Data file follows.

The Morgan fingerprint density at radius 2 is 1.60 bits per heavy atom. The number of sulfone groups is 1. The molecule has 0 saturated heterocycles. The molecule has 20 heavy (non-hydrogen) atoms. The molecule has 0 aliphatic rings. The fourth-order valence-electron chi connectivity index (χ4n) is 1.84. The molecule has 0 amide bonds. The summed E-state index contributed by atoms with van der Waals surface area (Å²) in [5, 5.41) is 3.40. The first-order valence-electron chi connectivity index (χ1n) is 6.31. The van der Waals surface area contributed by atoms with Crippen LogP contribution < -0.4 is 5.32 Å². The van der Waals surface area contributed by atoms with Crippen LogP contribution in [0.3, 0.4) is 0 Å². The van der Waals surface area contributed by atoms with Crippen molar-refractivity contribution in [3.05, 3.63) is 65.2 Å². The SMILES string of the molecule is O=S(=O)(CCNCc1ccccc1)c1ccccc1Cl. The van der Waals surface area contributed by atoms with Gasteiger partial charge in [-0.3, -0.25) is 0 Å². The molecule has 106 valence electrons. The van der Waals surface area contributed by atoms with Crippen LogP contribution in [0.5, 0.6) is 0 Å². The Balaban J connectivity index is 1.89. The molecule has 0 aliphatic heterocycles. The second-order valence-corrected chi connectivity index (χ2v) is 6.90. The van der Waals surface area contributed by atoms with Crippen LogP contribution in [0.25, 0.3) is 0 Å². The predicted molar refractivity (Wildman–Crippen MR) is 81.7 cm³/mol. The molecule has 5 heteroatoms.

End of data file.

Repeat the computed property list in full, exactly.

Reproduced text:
The Morgan fingerprint density at radius 2 is 1.60 bits per heavy atom. The number of sulfone groups is 1. The molecule has 0 saturated heterocycles. The molecule has 20 heavy (non-hydrogen) atoms. The molecule has 0 aliphatic rings. The fourth-order valence-electron chi connectivity index (χ4n) is 1.84. The molecule has 0 amide bonds. The summed E-state index contributed by atoms with van der Waals surface area (Å²) in [5, 5.41) is 3.40. The first-order valence-electron chi connectivity index (χ1n) is 6.31. The van der Waals surface area contributed by atoms with Crippen LogP contribution < -0.4 is 5.32 Å². The van der Waals surface area contributed by atoms with Crippen LogP contribution in [0.3, 0.4) is 0 Å². The van der Waals surface area contributed by atoms with Crippen molar-refractivity contribution in [3.05, 3.63) is 65.2 Å². The SMILES string of the molecule is O=S(=O)(CCNCc1ccccc1)c1ccccc1Cl. The van der Waals surface area contributed by atoms with Gasteiger partial charge in [-0.3, -0.25) is 0 Å². The molecule has 106 valence electrons. The van der Waals surface area contributed by atoms with Crippen LogP contribution in [0.5, 0.6) is 0 Å². The Balaban J connectivity index is 1.89. The molecule has 0 aliphatic heterocycles. The second-order valence-corrected chi connectivity index (χ2v) is 6.90. The van der Waals surface area contributed by atoms with Crippen LogP contribution in [0.25, 0.3) is 0 Å². The predicted molar refractivity (Wildman–Crippen MR) is 81.7 cm³/mol. The molecule has 5 heteroatoms.